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This paper considers the possibilities and challenges facing international criminal law as a method of meaningfully responding to environmental destruction. Noting the interconnections between environmental destruction and the causes, conduct and impacts of mass violence, scholars have explored multiple ways in which international criminal law might be better equipped to respond to such harms. These have ranged from using existing provisions to introducing a new crime against the environment. This paper examines the evolution of these approaches and considers the capacity of international criminal law to respond to environmental destruction. In light of the challenges associated with introducing a new crime, it focuses on the possibilities associated with ‘greening’ the Rome Statute. Building on this approach, the paper considers whether the reparation framework adopted by the International Criminal Court offers an opportunity to meaningfully respond to environmental destruction and related human rights violations. It argues that there are three main ways in which this might be done: (i) by introducing the concept of ‘eco-sensitivity’ to reparations designed to respond to other anthropocentric harms; (ii) by awarding reparations that explicitly recognise the harm caused by environmental destruction when possible; and (iii) by exploring the possibilities of an environmental approach towards ‘transformative reparations’.
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Assets in the fossil fuel industries are at risk of losing market value due to unanticipated breakthroughs in renewable technology and governments stepping up climate policies in light of the Paris commitments to limit global warming to 1.5 or 2°C. Stranded assets arise due to uncertainty about the future timing of these two types of events and substantial intertemporal and intersectoral investment adjustment costs. Stranding of assets mostly affects the 20 biggest oil, gas, and coal companies who have been responsible for at least one-third of global warming since 1965, but it also affects carbon-intensive industries such as steel, aluminum, cement, plastics, and greenhouse horticulture. A disorderly transition to the carbon-free economy will lead to stranded assets and legal claims. Institutional investors should be aware of these financial risks. A broader definition of stranded assets also includes countries reliant on fossil fuel exports and workers with technology-specific skills. Expected final online publication date for the Annual Review of Resource Economics, Volume 12 is October 5, 2020. Please see http://www.annualreviews.org/page/journal/pubdates for revised estimates.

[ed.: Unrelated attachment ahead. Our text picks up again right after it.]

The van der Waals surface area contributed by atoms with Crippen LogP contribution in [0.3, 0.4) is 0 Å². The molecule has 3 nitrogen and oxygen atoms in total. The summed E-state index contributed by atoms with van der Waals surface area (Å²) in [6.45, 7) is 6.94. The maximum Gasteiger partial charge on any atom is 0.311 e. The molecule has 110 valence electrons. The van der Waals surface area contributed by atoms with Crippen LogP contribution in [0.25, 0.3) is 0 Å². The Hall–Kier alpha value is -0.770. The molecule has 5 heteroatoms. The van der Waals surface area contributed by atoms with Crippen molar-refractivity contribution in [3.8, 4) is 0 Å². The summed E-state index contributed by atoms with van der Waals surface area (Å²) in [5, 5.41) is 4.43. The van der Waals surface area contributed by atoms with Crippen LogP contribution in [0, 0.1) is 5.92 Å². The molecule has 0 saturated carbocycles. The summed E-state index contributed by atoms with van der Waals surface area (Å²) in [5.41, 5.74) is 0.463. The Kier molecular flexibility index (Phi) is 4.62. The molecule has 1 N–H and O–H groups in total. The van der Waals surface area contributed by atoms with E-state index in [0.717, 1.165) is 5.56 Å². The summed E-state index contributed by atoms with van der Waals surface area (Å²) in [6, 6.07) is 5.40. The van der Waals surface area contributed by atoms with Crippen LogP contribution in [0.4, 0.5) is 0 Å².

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What drives a developing country's government to provide access to clean drinking water in urban and rural areas? Because creating water infrastructure is expensive, practicality and efficiency considerations might motivate governments to locate such infrastructures in urban areas with high population density. In contrast, we provide a political explanation of how political incentive shapes where governments locate water infrastructures which, in turn, shapes citizens' water access. In our perspective, developing countries' governments consider the competing pressures of industrialization and democratization. Industrialization enables urban collective action and incentivizes governments to listen to the voice of urban residents. Democratization, in contrast, gives the right to vote to rural residents and incentivizes government to provide water access in rural areas. This means that in nondemocracies, rural areas suffer when the country is undergoing industrialization. Importantly for the policy community, we show that foreign aid does not alter such fundamental political dynamics. Foreign aid accentuates the pro‐urban bias in industrializing nondemocracies. Our analysis of 112 developing countries for the period 1991–2010 provides support for our argument about the critical role of regime type in ensuring equitable drinking water access to rural areas.
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Racial/ethnic minorities and lower-socioeconomic (SES) groups in the U.S. face disproportionate environmental risks, which may hold implications for how these groups construe environmental issues, relative to other segments of the public. We explored this possibility with a diverse sample of 1191 U.S. adults, hypothesizing that, relative to White and higher-SES respondents, non-White and lower-SES respondents would rate a greater number of pressing societal issues as also “environmental.” Across 18 issues, ranging from ecological issues more traditionally the focus of environmental advocacy and scholarship (e.g., pollution; eco-oriented issues) to issues that also constitute human social determinants and consequences of environmental risk (e.g., poverty; human-oriented issues), non-White and lower-income respondents rated human-oriented issues as more “environmental.” Environmental justice perceptions partially mediated group differences in issue conceptualization. Results hold implications for the measurement of environmental attitudes and efforts to broaden public engagement within racially and economically diverse communities.